A variational multiscale constitutive model for nanocrystalline materials


GÜRSES E. , EL SAYED T.

JOURNAL OF THE MECHANICS AND PHYSICS OF SOLIDS, vol.59, no.3, pp.732-749, 2011 (Journal Indexed in SCI) identifier identifier

  • Publication Type: Article / Article
  • Volume: 59 Issue: 3
  • Publication Date: 2011
  • Doi Number: 10.1016/j.jmps.2010.10.010
  • Title of Journal : JOURNAL OF THE MECHANICS AND PHYSICS OF SOLIDS
  • Page Numbers: pp.732-749
  • Keywords: Variational updates, Nanocrystals, Voids, Crystal plasticity, Grain size, GRAIN-SIZE DEPENDENCE, STRAIN-RATE SENSITIVITY, MOLECULAR-DYNAMICS SIMULATION, HALL-PETCH RELATIONSHIP, PLASTIC-DEFORMATION, MECHANICAL-BEHAVIOR, YIELD-STRESS, NANOSTRUCTURED MATERIALS, POLYCRYSTALLINE METALS, INELASTIC DEFORMATION

Abstract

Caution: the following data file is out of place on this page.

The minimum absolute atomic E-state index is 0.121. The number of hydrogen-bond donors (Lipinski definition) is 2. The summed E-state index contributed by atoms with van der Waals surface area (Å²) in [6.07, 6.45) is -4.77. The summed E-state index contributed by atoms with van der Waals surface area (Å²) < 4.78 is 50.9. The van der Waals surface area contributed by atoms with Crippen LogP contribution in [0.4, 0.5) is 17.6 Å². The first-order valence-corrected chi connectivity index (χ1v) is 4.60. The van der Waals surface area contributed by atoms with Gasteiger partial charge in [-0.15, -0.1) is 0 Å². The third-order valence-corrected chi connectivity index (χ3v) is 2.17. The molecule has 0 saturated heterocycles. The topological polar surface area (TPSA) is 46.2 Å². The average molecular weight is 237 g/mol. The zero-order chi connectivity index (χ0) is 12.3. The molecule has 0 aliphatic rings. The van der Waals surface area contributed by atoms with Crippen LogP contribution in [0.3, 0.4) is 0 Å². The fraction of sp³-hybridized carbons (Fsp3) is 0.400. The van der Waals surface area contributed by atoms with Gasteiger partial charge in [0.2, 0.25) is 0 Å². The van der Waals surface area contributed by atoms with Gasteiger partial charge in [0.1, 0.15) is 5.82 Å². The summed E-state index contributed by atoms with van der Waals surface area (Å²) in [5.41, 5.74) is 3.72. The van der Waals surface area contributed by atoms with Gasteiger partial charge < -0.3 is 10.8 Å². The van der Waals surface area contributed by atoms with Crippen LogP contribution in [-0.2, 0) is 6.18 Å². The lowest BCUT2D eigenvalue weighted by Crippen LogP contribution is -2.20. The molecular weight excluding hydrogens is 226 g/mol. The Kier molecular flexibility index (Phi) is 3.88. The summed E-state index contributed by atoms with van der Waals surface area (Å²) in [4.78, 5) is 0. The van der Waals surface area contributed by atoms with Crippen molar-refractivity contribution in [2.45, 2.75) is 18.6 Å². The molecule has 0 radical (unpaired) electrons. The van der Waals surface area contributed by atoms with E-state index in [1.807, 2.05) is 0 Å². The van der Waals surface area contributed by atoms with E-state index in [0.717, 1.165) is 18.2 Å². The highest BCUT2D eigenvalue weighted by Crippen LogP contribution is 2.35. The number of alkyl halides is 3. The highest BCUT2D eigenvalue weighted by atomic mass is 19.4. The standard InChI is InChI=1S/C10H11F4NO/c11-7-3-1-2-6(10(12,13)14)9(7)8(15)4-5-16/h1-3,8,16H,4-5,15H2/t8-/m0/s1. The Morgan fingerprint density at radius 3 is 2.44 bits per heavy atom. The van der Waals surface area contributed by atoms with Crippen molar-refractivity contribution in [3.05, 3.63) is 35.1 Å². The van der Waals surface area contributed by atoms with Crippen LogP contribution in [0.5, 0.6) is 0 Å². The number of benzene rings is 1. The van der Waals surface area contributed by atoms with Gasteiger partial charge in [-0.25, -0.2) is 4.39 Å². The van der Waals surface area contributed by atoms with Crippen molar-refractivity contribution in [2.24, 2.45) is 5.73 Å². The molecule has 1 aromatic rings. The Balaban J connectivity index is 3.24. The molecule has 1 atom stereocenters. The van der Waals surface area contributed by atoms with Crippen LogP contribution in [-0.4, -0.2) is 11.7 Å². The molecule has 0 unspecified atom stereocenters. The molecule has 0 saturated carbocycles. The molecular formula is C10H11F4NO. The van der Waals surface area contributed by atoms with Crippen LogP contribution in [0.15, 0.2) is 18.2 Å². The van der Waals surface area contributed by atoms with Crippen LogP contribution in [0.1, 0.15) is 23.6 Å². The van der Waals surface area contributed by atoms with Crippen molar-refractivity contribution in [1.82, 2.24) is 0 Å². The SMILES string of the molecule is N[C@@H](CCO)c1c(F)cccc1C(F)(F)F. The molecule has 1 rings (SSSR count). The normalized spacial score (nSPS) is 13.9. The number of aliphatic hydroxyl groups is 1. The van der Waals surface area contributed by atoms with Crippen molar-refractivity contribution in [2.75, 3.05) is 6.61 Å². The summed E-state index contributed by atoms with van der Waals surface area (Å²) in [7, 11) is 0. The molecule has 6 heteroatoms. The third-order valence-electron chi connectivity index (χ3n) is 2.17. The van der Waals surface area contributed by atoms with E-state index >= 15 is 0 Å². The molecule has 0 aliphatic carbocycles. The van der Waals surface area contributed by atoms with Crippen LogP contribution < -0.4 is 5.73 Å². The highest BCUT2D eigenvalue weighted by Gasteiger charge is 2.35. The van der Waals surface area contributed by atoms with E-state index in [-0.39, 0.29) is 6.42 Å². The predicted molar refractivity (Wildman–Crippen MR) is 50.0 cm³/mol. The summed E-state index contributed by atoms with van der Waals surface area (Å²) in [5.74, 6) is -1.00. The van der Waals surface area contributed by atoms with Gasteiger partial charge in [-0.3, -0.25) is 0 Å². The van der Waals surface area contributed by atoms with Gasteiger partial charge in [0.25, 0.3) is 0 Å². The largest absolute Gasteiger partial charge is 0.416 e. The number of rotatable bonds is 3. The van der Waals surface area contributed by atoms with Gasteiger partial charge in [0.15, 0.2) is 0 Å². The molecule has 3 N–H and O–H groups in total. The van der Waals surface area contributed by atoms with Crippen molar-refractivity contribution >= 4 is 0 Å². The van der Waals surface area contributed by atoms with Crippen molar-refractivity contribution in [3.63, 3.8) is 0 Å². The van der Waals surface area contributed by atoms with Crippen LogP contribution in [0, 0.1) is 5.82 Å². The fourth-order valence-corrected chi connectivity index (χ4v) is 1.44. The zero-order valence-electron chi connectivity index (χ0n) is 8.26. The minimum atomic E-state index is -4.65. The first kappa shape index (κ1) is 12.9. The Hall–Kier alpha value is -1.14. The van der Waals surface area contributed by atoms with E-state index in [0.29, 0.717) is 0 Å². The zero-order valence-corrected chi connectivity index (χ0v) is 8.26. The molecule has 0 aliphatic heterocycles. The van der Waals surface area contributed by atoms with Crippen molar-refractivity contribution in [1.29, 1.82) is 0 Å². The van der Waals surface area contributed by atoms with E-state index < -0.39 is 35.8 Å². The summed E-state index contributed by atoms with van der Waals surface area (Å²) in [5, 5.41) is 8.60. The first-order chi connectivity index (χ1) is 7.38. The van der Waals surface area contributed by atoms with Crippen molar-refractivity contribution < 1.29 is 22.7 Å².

This paper presents a variational multi-scale constitutive model in the finite deformation regime capable of capturing the mechanical behavior of nanocrystalline (nc) fcc metals. The nc-material is modeled as a two-phase material consisting of a grain interior phase and a grain boundary effected zone (GBAZ). A rate-independent isotropic porous plasticity model is employed to describe the GBAZ, whereas a crystal-plasticity model which accounts for the transition from partial dislocation to full dislocation mediated plasticity is employed for the grain interior. The constitutive models of both phases are formulated in a small strain framework and extended to finite deformation by use of logarithmic and exponential mappings. Assuming the rule of mixtures, the overall behavior of a given grain is obtained via volume averaging. The scale transition from a single grain to a polycrystal is achieved by Taylor-type homogenization where a log-normal grain size distribution is assumed. It is shown that the proposed model is able to capture the inverse Hall-Perch effect, i.e., loss of strength with grain size refinement. Finally, the predictive capability of the model is validated against experimental results on nanocrystalline copper and nickel. (C) 2010 Elsevier Ltd. All rights reserved.